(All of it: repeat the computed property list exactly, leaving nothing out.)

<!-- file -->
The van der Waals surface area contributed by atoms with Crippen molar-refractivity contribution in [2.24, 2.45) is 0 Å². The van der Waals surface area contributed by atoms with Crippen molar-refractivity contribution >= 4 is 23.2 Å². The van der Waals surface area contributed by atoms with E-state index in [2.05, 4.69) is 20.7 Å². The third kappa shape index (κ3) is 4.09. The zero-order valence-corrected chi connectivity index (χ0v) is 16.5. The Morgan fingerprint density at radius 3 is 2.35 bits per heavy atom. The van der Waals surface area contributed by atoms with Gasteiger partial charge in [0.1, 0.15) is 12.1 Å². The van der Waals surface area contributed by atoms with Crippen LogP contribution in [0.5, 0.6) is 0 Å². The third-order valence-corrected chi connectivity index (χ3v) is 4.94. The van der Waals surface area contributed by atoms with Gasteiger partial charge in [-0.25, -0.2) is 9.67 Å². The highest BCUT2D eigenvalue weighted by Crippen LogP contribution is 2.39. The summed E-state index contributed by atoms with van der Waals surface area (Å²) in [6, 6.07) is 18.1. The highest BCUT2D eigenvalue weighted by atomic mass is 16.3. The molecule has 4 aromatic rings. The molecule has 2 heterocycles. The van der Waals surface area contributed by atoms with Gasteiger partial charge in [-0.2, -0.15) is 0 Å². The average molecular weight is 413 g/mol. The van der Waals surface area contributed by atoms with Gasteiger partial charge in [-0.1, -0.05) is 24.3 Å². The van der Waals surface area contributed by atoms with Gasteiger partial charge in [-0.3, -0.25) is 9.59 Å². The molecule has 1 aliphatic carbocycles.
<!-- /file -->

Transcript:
The van der Waals surface area contributed by atoms with Crippen molar-refractivity contribution in [2.24, 2.45) is 0 Å². The van der Waals surface area contributed by atoms with Crippen molar-refractivity contribution >= 4 is 23.2 Å². The van der Waals surface area contributed by atoms with E-state index in [2.05, 4.69) is 20.7 Å². The third kappa shape index (κ3) is 4.09. The zero-order valence-corrected chi connectivity index (χ0v) is 16.5. The Morgan fingerprint density at radius 3 is 2.35 bits per heavy atom. The van der Waals surface area contributed by atoms with Gasteiger partial charge in [0.1, 0.15) is 12.1 Å². The van der Waals surface area contributed by atoms with Crippen LogP contribution in [0.5, 0.6) is 0 Å². The third-order valence-corrected chi connectivity index (χ3v) is 4.94. The van der Waals surface area contributed by atoms with Gasteiger partial charge in [-0.25, -0.2) is 9.67 Å². The highest BCUT2D eigenvalue weighted by Crippen LogP contribution is 2.39. The summed E-state index contributed by atoms with van der Waals surface area (Å²) in [6, 6.07) is 18.1. The highest BCUT2D eigenvalue weighted by atomic mass is 16.3. The molecule has 4 aromatic rings. The molecule has 2 heterocycles. The van der Waals surface area contributed by atoms with Gasteiger partial charge in [-0.2, -0.15) is 0 Å². The average molecular weight is 413 g/mol. The van der Waals surface area contributed by atoms with Gasteiger partial charge in [-0.1, -0.05) is 24.3 Å². The van der Waals surface area contributed by atoms with Gasteiger partial charge in [-0.3, -0.25) is 9.59 Å². The molecule has 1 aliphatic carbocycles.